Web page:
Why Programming Environments deliberately set a Limit to Recursion-Depth

One of the facts about Computing which new programmers need to know, is that although the concept sounds intriguing, that their code could be based on ‘Infinite Recursion’, if this is in fact attempted, by code which is missing a necessary end-condition, that caps further recursion, executing the code will in principle, consume an amount of memory that fills the entire available memory within a few seconds, possibly without the programmer even noticing so. And will fail to produce a result.

Then, unless something external intervenes, an OOM condition will take place, that can crash the session. In that case, only the peers will be laughing, while the actual programmer might find the whole result rather frustrating.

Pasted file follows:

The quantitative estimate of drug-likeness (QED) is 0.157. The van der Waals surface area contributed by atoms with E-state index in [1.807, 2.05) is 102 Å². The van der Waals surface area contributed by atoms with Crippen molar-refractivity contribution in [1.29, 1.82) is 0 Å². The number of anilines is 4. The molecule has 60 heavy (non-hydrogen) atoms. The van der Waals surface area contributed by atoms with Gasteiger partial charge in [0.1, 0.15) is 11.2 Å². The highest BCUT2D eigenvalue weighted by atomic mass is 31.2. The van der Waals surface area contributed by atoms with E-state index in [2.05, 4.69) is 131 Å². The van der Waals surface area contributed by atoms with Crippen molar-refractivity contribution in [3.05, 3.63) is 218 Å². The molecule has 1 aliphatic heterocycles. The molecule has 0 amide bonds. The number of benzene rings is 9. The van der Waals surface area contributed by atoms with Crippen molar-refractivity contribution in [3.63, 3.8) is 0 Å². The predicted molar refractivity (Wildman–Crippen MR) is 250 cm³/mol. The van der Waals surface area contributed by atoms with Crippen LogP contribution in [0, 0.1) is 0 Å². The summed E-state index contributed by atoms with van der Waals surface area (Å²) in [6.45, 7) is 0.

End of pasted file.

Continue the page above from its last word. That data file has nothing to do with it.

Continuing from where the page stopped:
This is why running images always have a maximum stack-depth set, and even LISP needs to have a limit set, because code would be easy to write, that tries to be infinite.

The special case needs to be tested for, that provides a direct result, before the attempt is instructed, to attempt recursion in general.

If a programmer needs very deep recursion, he can set this limit to some ridiculously-high value, but it needs to remain finite, so that in the event of an innocent coding error, control is returned to the programmer within seconds.

Likewise, I have heard from a fellow programmer, that he was once writing innocent code, that included hard-drive I/O. And due to a simple error, his program filled up much of his hard-drive with useless data, within seconds, before he could realize what was happening, and stop his program.



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